One notable bit of grammar to point out in this poem is the use of the conditional tense in the opening sentence.
The poem begins with hätt einer auch fast mehr Verstand (if someone had almost more understanding). The use of the word hätte (shortened to just hätt in this case) signals the conditional, as it translates to “would have” or “if.”
In fact, hätten is itself a short form, as you could use würde haben (would have) instead.
“Vom Christkind” (“From the Christ Child”)
By: Anne Ritter. Translation: ThoughtCo.com.
Denkt euch, ich habe das Christkind gesehen!
Es kam aus dem Walde, das Mützchen voll Schnee, mit rotgefrorenem Näschen.
Die kleinen Hände taten ihm weh,
denn es trug einen Sack, der war gar schwer,
schleppte und polterte hinter ihm her.
Was drin war, möchtet ihr wissen?
Ihr Naseweise, ihr Schelmenpack-
denkt ihr, er wäre offen, der Sack?
Zugebunden, bis oben hin!
Doch war gewiss etwas Schönes drin!
Es roch so nach Äpfeln und Nüssen!
Can you believe it! I have seen the Christ child.
He came out of the forest, his hat full of snow,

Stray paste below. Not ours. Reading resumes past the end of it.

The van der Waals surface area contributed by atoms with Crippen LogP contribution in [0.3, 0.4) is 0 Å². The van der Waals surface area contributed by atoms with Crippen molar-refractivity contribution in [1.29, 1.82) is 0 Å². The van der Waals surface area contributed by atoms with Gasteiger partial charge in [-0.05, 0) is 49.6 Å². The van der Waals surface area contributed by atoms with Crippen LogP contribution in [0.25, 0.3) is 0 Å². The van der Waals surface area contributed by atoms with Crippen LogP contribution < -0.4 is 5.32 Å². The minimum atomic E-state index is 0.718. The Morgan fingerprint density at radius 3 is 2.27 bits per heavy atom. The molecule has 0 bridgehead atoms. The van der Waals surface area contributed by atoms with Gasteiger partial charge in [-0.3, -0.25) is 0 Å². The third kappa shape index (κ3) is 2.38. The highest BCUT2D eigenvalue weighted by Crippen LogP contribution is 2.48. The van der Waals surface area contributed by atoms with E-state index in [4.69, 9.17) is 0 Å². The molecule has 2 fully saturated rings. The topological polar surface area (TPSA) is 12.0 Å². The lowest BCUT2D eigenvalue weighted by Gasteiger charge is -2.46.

With a red frosted nose.
His little hands were sore
Because he carried a heavy sack,
That he dragged and lugged behind him.
What was inside, you want to know?
So you think the sack was open,
you cheeky, mischievous bunch?
It was bound, tied at the top
But there was surely something good inside
It smelled so much like apples and nuts.
In Germany, most Catholic areas don’t believe in the Weihnachtsman (Santa Claus). Instead, they say that the Christkind (Christ Child) brings everyone gifts. The idea of the Christkind is portrayed in this poem from Anne Ritter (also written as Anna Ritter).
Rather than being an old man, like our idea of Santa Claus, the Christkind is a young, angelic figure. But the Christkind acts just like Santa as they both leave presents underneath the Christmas tree.
German children are told that they shouldn’t try and look for the Christkind, though, as if they do spot him, then he won’t leave any gifts for them. Some parents will ring a bell to let their children know that the Christkind has been there and it’s safe for them to go and look for their presents!